Robinhood, a popular trading app that has encouraged a new generation of investors to take part in equity trading, has reportedly hired giant Wall Street investment bank Goldman Sachs to lead the Fintech firm’s IPO.
Robinhood Markets will be working with Goldman Sachs (NYSE:GS) in order to prepare for its initial public offering (IPO) which may come in 2021 and could value the firm at over $20 billion, according to Reuters which cited sources familiar with the matter.
Robinhood’s IPO plans could materialize next year, but the sources clarified that the exact timing and valuation will depend on market conditions.
Robinhood was last valued at approximately $11.7 billion which was right after its private fundraising round (in September 2020). Such a significant increase in valuation could impact the growth of Robinhood’s platform, which has played a key role in popularizing trading among Millennials and Gen Z consumers. Many more people are now engaging with online platforms (including stock trading apps) following the COVID-19 outbreak due to nationwide lockdowns.
Robinhood has secured more than $2 billion in capital (to date) from several private investors, PitchBook data confirms. The firm’s backers include prominent VC investors such as Andreessen Horowitz, Sequoia and Ribbit Capital, and even celebrities such as Snoop Dogg and Hollywood actor Jared Leto.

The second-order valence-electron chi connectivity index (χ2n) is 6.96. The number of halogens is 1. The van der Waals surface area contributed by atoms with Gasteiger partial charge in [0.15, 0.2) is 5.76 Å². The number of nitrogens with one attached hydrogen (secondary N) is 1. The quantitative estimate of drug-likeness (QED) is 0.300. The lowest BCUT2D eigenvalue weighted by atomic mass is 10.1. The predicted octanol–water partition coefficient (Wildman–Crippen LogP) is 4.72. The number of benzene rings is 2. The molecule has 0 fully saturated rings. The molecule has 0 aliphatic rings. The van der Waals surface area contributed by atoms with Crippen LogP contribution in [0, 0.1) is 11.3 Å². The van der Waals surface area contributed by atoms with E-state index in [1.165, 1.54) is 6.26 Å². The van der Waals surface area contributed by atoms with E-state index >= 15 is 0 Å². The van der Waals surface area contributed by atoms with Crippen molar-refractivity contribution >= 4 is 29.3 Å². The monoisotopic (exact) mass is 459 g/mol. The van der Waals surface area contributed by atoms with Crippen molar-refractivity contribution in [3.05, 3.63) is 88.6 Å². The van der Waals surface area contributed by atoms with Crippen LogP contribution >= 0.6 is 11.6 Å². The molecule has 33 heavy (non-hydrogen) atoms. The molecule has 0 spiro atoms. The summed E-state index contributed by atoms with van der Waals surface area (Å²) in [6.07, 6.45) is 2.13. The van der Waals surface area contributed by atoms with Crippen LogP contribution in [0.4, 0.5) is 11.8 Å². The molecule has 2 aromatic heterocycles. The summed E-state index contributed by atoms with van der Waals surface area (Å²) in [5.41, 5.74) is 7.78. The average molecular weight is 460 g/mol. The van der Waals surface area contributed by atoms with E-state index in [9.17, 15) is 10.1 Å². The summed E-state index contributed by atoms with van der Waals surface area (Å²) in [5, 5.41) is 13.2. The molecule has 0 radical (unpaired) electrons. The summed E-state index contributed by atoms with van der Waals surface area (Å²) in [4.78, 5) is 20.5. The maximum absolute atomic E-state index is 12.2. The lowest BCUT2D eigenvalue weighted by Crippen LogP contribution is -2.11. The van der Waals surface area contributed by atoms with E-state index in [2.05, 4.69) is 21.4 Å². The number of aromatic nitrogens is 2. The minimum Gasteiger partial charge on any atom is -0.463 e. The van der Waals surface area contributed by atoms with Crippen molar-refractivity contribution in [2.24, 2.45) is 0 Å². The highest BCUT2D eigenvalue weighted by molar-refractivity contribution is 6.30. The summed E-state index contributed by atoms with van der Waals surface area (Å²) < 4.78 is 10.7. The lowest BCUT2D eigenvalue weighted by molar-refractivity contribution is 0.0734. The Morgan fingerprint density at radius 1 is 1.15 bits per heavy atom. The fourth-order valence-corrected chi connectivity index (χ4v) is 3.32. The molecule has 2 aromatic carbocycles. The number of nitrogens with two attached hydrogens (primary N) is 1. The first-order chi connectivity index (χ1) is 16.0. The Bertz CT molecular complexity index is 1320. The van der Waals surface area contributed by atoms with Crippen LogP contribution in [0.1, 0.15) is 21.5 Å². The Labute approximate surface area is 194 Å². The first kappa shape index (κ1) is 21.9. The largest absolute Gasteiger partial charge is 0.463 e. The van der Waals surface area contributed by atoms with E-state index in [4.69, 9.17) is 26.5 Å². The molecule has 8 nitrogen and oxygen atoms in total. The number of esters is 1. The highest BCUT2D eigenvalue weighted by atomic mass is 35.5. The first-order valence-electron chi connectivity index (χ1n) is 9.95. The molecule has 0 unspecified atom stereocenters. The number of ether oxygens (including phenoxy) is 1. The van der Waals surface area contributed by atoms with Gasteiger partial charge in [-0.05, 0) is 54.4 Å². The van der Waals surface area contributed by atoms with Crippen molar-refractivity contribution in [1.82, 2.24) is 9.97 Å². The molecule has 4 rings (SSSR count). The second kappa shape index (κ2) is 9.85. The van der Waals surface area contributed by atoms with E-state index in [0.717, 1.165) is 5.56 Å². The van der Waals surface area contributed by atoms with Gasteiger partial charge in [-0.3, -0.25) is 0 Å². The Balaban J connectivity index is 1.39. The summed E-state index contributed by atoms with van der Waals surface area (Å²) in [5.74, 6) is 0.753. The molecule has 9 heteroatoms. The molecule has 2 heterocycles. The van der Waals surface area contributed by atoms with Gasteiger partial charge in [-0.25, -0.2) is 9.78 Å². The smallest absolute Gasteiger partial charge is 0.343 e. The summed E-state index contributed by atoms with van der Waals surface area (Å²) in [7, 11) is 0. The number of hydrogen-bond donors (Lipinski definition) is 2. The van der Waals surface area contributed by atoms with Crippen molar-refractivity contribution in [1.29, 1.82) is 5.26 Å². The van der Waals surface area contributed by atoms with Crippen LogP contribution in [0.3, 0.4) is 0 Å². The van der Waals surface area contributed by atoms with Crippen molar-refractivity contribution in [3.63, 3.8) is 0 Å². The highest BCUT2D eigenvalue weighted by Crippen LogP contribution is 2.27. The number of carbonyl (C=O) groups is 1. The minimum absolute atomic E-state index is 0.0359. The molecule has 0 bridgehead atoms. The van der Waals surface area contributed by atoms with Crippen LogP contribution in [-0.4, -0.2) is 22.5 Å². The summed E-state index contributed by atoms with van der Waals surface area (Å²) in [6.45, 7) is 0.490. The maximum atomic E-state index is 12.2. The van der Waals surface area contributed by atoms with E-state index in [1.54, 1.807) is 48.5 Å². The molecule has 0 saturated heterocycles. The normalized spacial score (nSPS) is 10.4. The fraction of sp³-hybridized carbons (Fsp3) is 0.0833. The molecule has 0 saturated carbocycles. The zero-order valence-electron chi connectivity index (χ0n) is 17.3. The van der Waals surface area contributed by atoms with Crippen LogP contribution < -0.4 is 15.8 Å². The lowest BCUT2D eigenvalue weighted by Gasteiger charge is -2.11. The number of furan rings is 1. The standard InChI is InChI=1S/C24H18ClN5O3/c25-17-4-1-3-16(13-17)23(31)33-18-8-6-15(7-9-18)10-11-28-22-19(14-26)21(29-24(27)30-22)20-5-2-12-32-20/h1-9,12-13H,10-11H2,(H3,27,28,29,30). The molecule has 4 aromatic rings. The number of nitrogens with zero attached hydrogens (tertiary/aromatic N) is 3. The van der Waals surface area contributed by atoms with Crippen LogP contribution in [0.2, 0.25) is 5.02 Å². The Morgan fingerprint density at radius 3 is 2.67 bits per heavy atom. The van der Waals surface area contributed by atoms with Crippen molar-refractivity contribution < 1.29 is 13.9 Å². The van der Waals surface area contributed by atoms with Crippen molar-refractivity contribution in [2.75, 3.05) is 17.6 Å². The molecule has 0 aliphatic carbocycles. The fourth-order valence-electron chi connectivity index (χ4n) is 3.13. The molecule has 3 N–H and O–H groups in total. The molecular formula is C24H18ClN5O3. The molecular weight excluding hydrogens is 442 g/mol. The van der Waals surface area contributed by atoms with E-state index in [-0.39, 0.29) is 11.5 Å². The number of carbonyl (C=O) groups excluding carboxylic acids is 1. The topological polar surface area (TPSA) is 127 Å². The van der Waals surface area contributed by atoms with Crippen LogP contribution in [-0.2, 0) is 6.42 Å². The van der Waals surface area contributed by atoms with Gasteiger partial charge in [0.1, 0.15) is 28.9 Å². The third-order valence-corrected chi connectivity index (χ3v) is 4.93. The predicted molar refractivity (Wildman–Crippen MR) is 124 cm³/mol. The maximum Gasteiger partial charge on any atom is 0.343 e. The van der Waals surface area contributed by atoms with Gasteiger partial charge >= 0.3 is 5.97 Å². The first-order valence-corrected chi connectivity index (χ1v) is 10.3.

The Menlo Park, California-headquartered firm was established back in 2013 by Baiju Bhatt and Vladimir Tenev. Robinhood, like many other Fintechs, is focused on “democratizing” finance. The company’s trading platform lets customers conduct zero-commission trades in stocks, exchange-traded funds (ETFs), options and digital currencies such as Bitcoin, Ethereum, among others.
The trading app’s popularity may have led to the increased volatility we’ve seen this year in stock trading, according to analysts. The increased appetite for new stocks may be due to historically low-interest rates, the excessive money printing by the US Federal Reserve, and the significantly increased use of all-digital platforms and services during the Coronavirus crisis.
As covered in October 2020, Robinhood had revealed that a “limited number” of its customer accounts had been compromised.
Hackers reportedly managed to gain access to Robinhood customers’ personal email accounts which are outside of the actual stock trading app. The hackers then allegedly used these email addresses to access the victims’ Robinhood accounts. Although Robinhood’s management didn’t mention exactly how many accounts had been compromised, a report from Bloomberg revealed that around 2,000 customers may have had their personal information stolen after their accounts were hacked.
Robinhood claims over 13 million users and managed to raise a total of $660 million through its Series G investment round (finalized in September 2020). However, the company has been investigated by the US SEC which had announced plans to fine Robinhood (in early September 2020) for making certain undisclosed deals with outside firms.